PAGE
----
Cicely J. Sweed is an independent curator, writer, entrepreneur and educator. She is founder and principal consultant at Art_Social_Enterprise Studio (ÀSEstudio), a social practice firm that works with clients to curate exhibitions and events that philanthropically support arts education and creative enterprise initiatives.
Her projects have included: Juried Annual 2012 (Guest Curator), ProArts Gallery; Inner City Advisors (ICA) 11th Annual Business Reception (2011); Transformative Visions 2011, OneLife Institute; 2 x 2 Solos: Elisheva Biernoff, ProArts Gallery (2010); Metamorphosis: Works by AbbaYahudah, CIIS (2010); Geo-Frequencies: Eco-Arts In Action, San Francisco Green Festival (2009); Mi Tierra, Mi Corazon: A Diasporic Offering To The Ancestors (2009); Salma Arastu: Lyrical Visions, CIIS (2009); Henry Sultan: A Retrospective, CIIS (2009); Richard Bolingbroke: Love, Life and Death CIIS (2009); Bay Area Guide To Independent Fashion Festival, YBCA (2008); Bay Area Now: BAN5, YBCA (2008).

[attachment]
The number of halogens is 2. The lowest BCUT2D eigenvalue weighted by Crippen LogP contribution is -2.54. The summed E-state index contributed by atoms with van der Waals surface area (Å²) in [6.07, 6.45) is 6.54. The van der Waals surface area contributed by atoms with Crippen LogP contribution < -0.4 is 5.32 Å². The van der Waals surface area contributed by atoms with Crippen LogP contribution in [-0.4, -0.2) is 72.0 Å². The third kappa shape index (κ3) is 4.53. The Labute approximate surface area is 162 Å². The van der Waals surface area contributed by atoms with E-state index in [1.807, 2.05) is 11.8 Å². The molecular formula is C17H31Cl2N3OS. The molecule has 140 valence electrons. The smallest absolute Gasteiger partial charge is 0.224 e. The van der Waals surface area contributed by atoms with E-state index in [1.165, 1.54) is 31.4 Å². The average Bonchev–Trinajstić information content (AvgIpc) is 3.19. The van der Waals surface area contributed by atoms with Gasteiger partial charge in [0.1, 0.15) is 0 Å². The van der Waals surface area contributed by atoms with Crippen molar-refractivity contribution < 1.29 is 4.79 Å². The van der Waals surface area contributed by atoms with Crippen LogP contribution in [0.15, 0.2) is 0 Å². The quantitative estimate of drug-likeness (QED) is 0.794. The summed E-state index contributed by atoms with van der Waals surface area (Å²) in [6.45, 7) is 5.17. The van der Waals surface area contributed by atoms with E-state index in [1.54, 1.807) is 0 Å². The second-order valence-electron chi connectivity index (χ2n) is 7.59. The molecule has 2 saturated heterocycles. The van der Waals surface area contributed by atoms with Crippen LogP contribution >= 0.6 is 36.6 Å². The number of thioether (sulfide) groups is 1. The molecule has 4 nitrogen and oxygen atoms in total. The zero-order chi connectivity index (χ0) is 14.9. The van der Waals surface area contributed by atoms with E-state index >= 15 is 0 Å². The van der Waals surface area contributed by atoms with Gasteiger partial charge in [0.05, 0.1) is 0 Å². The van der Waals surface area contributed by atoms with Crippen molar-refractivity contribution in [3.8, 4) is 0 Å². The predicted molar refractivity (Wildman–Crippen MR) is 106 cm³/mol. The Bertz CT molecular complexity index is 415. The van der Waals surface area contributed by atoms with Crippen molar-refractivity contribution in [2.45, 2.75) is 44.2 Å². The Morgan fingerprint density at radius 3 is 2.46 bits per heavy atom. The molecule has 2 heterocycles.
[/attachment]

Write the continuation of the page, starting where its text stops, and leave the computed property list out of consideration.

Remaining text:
She currently serves as juror for ProArts Gallery in Oakland and the San Francisco Women Artists Gallery and has worked as a curator for California Institute of Integral Studies (CIIS), Yerba Buena Center for the Arts (YBCA), Twiga Gallery, and the African-American Art & Culture Center in San Francisco. She holds a bachelor degree in Creative Writing from San Francisco State University, a masters degree in Visual Criticism from CCA, and is a Green MBA candidate in Sustainable Enterprise from Dominican University of California.
About Cicely Sweed’s Thesis Project
The Search for Angela Davis: A Meditation on Revolutionary Commodities and Neo-Hoodoo Advertising
As the genesis of a much larger thesis on the relationship between subcultural style commodities and the creation of revolutionary icons/political celebrities and modes of dissent, this section of the thesis investigates the co-optation of the visual narratives of the revolutionary icon or celebrity in consumer culture. More specifically, it will establish the historical and cultural narratives embedded in the different faces and appropriations of Angela Davis as a symbol at the forefront of the black liberation struggle. These narratives demonstrate how the popularity and commodification of a revolutionary icon can serve as commentary on the increasing historical amnesia of the resistance or liberation movements associated with the icon. As visual narratives in the historical trip of co-optation, the widespread reappropriation of these icons stands as a testament to both the political empowerment and disempowerment of the people who embrace them with a desire to access that revolutionary history.